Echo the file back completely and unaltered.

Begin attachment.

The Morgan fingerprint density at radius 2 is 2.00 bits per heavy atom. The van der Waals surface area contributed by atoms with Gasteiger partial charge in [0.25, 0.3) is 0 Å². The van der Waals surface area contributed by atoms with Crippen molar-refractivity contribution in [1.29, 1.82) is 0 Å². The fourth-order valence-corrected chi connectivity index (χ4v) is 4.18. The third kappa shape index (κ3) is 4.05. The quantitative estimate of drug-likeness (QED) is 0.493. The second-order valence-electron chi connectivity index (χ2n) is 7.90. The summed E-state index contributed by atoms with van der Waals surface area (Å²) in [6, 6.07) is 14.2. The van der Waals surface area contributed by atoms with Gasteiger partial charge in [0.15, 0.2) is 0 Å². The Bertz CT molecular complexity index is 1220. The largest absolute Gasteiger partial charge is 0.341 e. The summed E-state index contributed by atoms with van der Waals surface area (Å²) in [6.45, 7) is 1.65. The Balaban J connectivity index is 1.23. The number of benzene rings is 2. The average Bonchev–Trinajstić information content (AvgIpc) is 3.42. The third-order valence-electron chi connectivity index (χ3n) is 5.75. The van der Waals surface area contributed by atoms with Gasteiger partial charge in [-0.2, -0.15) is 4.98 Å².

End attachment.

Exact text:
The Morgan fingerprint density at radius 2 is 2.00 bits per heavy atom. The van der Waals surface area contributed by atoms with Gasteiger partial charge in [0.25, 0.3) is 0 Å². The van der Waals surface area contributed by atoms with Crippen molar-refractivity contribution in [1.29, 1.82) is 0 Å². The fourth-order valence-corrected chi connectivity index (χ4v) is 4.18. The third kappa shape index (κ3) is 4.05. The quantitative estimate of drug-likeness (QED) is 0.493. The second-order valence-electron chi connectivity index (χ2n) is 7.90. The summed E-state index contributed by atoms with van der Waals surface area (Å²) in [6, 6.07) is 14.2. The van der Waals surface area contributed by atoms with Gasteiger partial charge in [0.15, 0.2) is 0 Å². The Bertz CT molecular complexity index is 1220. The largest absolute Gasteiger partial charge is 0.341 e. The summed E-state index contributed by atoms with van der Waals surface area (Å²) in [6.45, 7) is 1.65. The Balaban J connectivity index is 1.23. The number of benzene rings is 2. The average Bonchev–Trinajstić information content (AvgIpc) is 3.42. The third-order valence-electron chi connectivity index (χ3n) is 5.75. The van der Waals surface area contributed by atoms with Gasteiger partial charge in [-0.2, -0.15) is 4.98 Å².